If you've never been in one of those fulfillment centers, there was a wonderful movie Nomadland that starred Frances McDorman, and she would work during the busy season at an Amazon fulfillment center. It did not seem like a miserable job, but it seemed like a busy job.

It's a busy job. I think about these as the equivalent of manufacturing jobs for the technological age.
They're mixed physical-cognitive jobs, just the way that assembly line jobs were mixed. They actually required some skill, and at the same time they required manual labor. They pay about the same as entry-level manufacturing jobs. In many areas of the country they are in fact becoming the substitute entry-level job that manufacturing once was. If you look at the data for occupational health, they're kind of where they should be. They're physical jobs, you can't deny that. Which actually kind of gives a lot of people problems because they think, “Well, what is an ideal job? Is an ideal job an office job?” It turns out for a lot of people, it’s not. It’s something that involves some measure of physical labor, too. Let me give you a number here: Since July 2019, the tech/broadband/e-commerce sector has produced about 1.3 million jobs out of a total of 2.2 million for the economy as a whole. And that's pretty amazing. That's more than a majority and much more than healthcare and social assistance, which should be your next question: What's going to happen to healthcare jobs with automation?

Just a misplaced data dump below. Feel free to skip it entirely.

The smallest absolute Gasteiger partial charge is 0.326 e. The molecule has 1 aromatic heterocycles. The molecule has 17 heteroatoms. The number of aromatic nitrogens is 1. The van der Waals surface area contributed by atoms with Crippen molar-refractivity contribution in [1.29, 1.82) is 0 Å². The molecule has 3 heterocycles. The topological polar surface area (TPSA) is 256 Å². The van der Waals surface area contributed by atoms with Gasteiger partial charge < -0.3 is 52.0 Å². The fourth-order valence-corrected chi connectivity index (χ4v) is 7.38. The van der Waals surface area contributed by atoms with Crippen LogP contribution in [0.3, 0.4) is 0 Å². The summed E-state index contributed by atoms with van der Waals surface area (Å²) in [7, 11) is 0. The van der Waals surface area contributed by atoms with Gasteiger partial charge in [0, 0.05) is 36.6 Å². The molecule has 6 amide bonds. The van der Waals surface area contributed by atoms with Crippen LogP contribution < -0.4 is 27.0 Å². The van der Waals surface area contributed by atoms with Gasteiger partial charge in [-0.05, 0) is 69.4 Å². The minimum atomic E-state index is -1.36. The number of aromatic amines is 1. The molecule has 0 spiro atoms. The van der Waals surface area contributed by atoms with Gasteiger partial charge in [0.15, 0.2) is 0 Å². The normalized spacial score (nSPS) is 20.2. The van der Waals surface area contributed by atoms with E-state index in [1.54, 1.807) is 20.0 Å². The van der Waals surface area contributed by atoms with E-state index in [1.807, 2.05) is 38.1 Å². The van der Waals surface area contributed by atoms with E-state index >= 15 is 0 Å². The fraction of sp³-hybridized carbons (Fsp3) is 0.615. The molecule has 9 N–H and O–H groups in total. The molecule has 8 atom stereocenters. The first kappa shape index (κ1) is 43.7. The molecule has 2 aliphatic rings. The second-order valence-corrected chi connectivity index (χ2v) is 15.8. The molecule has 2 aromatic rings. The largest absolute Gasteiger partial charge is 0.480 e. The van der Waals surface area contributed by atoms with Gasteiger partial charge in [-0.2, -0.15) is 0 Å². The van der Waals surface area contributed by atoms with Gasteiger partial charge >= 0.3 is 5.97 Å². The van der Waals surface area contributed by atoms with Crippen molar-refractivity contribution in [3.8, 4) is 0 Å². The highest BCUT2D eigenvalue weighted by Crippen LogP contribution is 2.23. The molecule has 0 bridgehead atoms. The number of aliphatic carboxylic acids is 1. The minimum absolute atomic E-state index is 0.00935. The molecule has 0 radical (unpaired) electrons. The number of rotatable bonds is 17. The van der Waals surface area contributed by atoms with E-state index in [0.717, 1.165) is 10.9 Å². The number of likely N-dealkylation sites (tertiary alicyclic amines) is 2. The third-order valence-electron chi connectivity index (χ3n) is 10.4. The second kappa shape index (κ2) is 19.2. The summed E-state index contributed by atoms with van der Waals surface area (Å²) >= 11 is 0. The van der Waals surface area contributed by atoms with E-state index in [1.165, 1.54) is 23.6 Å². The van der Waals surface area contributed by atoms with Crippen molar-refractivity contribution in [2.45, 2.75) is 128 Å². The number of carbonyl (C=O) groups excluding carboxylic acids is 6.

What's going to happen to healthcare jobs?

If you think about the shift to telehealth during the pandemic, people are realizing that there are less expensive ways of doing what they were doing before. Better ways of communication. One of the biggest phenomena I think we're going to see going forward is that the long healthcare job boom may be over. We may actually end up with a surplus of healthcare workers. Rather than retraining manufacturing workers to go into healthcare, we may be retraining healthcare workers to go into technology.

Job-replacing tech vs. job-creating tech

On that issue, I know there's been some research by Daron Acemoğlu about how technology is affecting the modern job market. Are we producing the kind of innovation and automation that replaces jobs? Are we producing the kind that creates new things for people to do? Are we creating the kind that helps people do their jobs better?

I think there's some concern that we've produced too much of the job replacing rather than the job creating/enabling.

We're going to have both types. We haven't actually had any of the job replacing yet—at least not in the measure that people were worried about. Remember, we were worried about all the losses of jobs for truck drivers from autonomous trucks. Instead, we have shortages of truck drivers.

I was told there'd be riots.

If you look back historically, you see that some technologies generate jobs and some technologies replace jobs. I think what we've seen, which we hadn't seen before in the e-commerce sphere, is we know this is a case where we've created new jobs. If you actually add together e-commerce jobs and the brick-and-mortar retail jobs, what you see is that there has been a 650,000 job increase since the beginning of the pandemic in the combined retail/e-commerce sector. There's a net job increase from technology here. And there's a wage increase because the e-commerce jobs pay about 30 percent more than brick-and-mortar retail.